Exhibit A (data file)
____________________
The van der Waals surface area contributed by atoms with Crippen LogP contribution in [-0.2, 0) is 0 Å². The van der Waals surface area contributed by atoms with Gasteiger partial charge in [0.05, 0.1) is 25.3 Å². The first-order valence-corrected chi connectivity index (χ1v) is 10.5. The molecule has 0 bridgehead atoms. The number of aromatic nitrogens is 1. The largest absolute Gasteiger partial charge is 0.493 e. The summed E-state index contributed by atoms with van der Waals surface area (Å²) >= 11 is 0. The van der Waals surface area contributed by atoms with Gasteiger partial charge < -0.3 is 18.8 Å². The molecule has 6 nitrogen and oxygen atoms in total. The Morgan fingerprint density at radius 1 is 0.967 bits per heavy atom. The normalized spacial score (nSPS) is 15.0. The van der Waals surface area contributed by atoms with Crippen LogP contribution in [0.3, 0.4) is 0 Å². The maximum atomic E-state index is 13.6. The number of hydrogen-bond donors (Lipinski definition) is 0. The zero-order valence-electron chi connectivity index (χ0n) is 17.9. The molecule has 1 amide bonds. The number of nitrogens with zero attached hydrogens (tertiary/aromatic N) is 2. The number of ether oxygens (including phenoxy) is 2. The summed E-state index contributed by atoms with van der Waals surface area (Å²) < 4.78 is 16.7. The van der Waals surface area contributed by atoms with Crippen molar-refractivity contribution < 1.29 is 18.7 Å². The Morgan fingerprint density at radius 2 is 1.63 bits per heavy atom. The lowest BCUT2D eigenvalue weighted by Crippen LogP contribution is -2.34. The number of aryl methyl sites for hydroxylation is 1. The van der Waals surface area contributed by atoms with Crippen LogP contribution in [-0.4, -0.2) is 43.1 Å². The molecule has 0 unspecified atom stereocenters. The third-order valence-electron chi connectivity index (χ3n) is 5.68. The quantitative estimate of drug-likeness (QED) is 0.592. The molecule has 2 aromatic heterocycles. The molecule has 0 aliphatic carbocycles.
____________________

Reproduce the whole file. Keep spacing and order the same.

The van der Waals surface area contributed by atoms with Crippen LogP contribution in [-0.2, 0) is 0 Å². The van der Waals surface area contributed by atoms with Gasteiger partial charge in [0.05, 0.1) is 25.3 Å². The first-order valence-corrected chi connectivity index (χ1v) is 10.5. The molecule has 0 bridgehead atoms. The number of aromatic nitrogens is 1. The largest absolute Gasteiger partial charge is 0.493 e. The summed E-state index contributed by atoms with van der Waals surface area (Å²) >= 11 is 0. The van der Waals surface area contributed by atoms with Gasteiger partial charge < -0.3 is 18.8 Å². The molecule has 6 nitrogen and oxygen atoms in total. The Morgan fingerprint density at radius 1 is 0.967 bits per heavy atom. The normalized spacial score (nSPS) is 15.0. The van der Waals surface area contributed by atoms with Crippen LogP contribution in [0.3, 0.4) is 0 Å². The maximum atomic E-state index is 13.6. The number of hydrogen-bond donors (Lipinski definition) is 0. The zero-order valence-electron chi connectivity index (χ0n) is 17.9. The molecule has 1 amide bonds. The number of nitrogens with zero attached hydrogens (tertiary/aromatic N) is 2. The number of ether oxygens (including phenoxy) is 2. The summed E-state index contributed by atoms with van der Waals surface area (Å²) < 4.78 is 16.7. The van der Waals surface area contributed by atoms with Crippen molar-refractivity contribution < 1.29 is 18.7 Å². The Morgan fingerprint density at radius 2 is 1.63 bits per heavy atom. The lowest BCUT2D eigenvalue weighted by Crippen LogP contribution is -2.34. The number of aryl methyl sites for hydroxylation is 1. The van der Waals surface area contributed by atoms with Crippen LogP contribution in [-0.4, -0.2) is 43.1 Å². The molecule has 0 unspecified atom stereocenters. The third-order valence-electron chi connectivity index (χ3n) is 5.68. The quantitative estimate of drug-likeness (QED) is 0.592. The molecule has 2 aromatic heterocycles. The molecule has 0 aliphatic carbocycles.